The Intersection

Sizzling in LA

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[From Sizzle: No caption needed.]

On Saturday night, along with Molly and two friends, I attended the opening of Sizzle at the Fairfax theater here in Los Angeles. The movie was airing at Outfest, a gay and lesbian film festival, and the woman introducing the film remarked on its pioneering attempt to find shared ground between the environmental and gay communities–to, in short, bring concern about global warming to a broader audience.

There were some 200 people in attendance, along with the entire cast and a few personages from the film–Dr. Naomi Oreskes of the University of California-San Diego and Dr. George Chillingarian of USC (of whom more in a minute)–and, finally, fellow ScienceBlogger and Sizzle fan Jennifer Jacquet.

Overall, at the screening I continued to feel struck by the incredible gap that exists between most ScienceBloggers, and most others, in terms of their responses to this film. Whereas many ScienceBloggers either didn’t like Sizzle or didn’t appear to get it, the audience in LA laughed at all the right moments, laughed repeatedly throughout, and generally seemed to be having a grand old time. Similarly, although I get the impression that many ScienceBloggers aren’t particularly entertained by Randy Olson’s mother, Muffy Moose, the audience loved her. Just as it loved Mitch, and Brian, and especially Marion, the film’s trouble-making cameraman.


At the end of the screening came a question and answer session, one in which virtually no one got up to leave; instead, the entire audience stayed and listened intently and energetically. And as for questions: None of the sorts of concerns that have been raised here on the blogs seemed to come up. For example, nobody asked the black or gay cast members whether they were perpetuating stereotypes of themselves through comedy–although the audience laughed loudly and knowingly when Randy Olson explained the negative response to the film here on ScienceBlogs and remarked, “lots of the scientists don’t quite get it.”

One interesting incident that I can report to you: “Dr. Chill” apparently stormed out of the film in mid-screen. Randy Olson conveys that according to two observers:

…he was smiling all through his segment, smiling with the skeptics in DC, laughed out loud at the NRDC woman, but then he and his buddy started shaking their heads in the New Orleans footage, then he made a major scene of shuffling his papers when he got up and stormed out.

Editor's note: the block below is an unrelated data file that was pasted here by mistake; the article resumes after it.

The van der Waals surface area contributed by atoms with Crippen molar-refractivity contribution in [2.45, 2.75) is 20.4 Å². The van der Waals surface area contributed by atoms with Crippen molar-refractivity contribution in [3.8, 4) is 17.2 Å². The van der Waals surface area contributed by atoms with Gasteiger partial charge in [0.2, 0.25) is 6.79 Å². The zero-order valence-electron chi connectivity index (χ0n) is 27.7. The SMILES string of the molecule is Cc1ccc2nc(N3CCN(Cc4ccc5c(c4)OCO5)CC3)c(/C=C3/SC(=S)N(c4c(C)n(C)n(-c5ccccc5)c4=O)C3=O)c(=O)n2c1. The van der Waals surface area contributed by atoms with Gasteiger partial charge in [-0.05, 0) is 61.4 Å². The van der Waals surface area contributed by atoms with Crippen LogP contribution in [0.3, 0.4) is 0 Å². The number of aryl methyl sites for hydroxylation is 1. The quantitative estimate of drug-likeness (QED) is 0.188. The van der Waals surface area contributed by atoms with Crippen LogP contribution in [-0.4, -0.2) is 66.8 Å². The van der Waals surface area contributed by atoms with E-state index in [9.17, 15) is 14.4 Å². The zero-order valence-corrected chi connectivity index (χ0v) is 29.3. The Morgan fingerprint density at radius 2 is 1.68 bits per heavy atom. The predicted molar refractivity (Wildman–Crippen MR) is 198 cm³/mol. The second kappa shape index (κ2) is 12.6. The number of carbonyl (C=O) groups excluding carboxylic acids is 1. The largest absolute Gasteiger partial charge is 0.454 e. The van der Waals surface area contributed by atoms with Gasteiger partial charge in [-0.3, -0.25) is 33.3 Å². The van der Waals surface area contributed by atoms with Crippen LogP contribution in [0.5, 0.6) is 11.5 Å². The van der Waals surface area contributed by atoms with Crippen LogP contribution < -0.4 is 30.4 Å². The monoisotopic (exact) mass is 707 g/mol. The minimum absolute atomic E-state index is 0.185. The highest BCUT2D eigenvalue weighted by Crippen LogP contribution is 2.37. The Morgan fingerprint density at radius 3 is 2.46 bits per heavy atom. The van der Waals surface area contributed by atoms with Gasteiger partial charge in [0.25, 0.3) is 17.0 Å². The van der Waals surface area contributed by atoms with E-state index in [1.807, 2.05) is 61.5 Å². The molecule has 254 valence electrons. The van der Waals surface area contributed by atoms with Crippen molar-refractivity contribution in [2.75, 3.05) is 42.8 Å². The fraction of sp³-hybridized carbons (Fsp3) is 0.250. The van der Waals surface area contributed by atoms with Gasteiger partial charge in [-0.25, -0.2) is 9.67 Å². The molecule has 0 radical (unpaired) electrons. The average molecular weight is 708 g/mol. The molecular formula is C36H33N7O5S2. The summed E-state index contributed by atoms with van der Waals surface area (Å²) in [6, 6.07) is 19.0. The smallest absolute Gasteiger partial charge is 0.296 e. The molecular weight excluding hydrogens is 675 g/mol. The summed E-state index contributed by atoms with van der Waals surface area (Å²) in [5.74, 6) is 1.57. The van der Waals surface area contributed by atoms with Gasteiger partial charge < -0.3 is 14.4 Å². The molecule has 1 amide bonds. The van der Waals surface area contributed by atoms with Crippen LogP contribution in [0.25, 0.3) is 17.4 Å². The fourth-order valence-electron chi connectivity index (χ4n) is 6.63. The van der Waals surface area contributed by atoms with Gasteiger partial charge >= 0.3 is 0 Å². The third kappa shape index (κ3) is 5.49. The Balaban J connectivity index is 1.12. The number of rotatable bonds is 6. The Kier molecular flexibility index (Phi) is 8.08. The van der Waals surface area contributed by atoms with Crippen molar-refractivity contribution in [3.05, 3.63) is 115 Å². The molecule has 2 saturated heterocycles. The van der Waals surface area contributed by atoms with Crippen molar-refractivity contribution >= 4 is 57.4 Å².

Huh. We may or may not hear more about this.

In any event, various ScienceBloggers have of course been peeved at me for my post last week emphasizing the contrast between how many of them have reacted to Sizzle and how other audiences have reacted to it–and for suggesting the former ought to be more like the latter. But now that I’ve been to see Sizzle in the theater with a few hundred other folks who enjoyed it, I’m more struck by this phenomenon than ever. There really appear to be two cultures here–with different sets of assumptions and thus, different responses to stimuli.

I knew that by pointing out and criticizing this obvious perception gap, I’d be starting trouble. But if I’ve persisted in doing so anyway, it’s for at least one very deep-seated reason: I grow increasingly tired of all the negativity, nastiness, and hypercritical behavior on ScienceBlogs–and the response to this film, in my view, epitomizes that.

After all, here we have an innovative attempt, by a scientist-filmmaker who is one of us and part of our community, to reach new demographics with information about one of our recurrent and core topics–global warming. In short, Sizzle represents the kind of effort that we ought to be promoting vigorously, selflessly, and with enthusiasm–especially given the lack of much available funding for this kind of experiment in Hollywood from major studios.

Yet instead, what I see is far too much negativity, far too much criticism, directed at a film that is funny and damn good and ultimately very profound–all of which the audience in LA clearly appreciated. So why can’t we?

But even if you don’t agree with me about these observations, I will stand on this point: Randy Olson has the right idea. He’s trying, as best he can, to get beyond our relatively narrow community with a message about science. He’s trying to reach new audiences, new demographics–new souls. It’s really too bad that in order to do that, he can’t also bring this community along with him–but that instead, he’ll apparently have to leave some of it behind.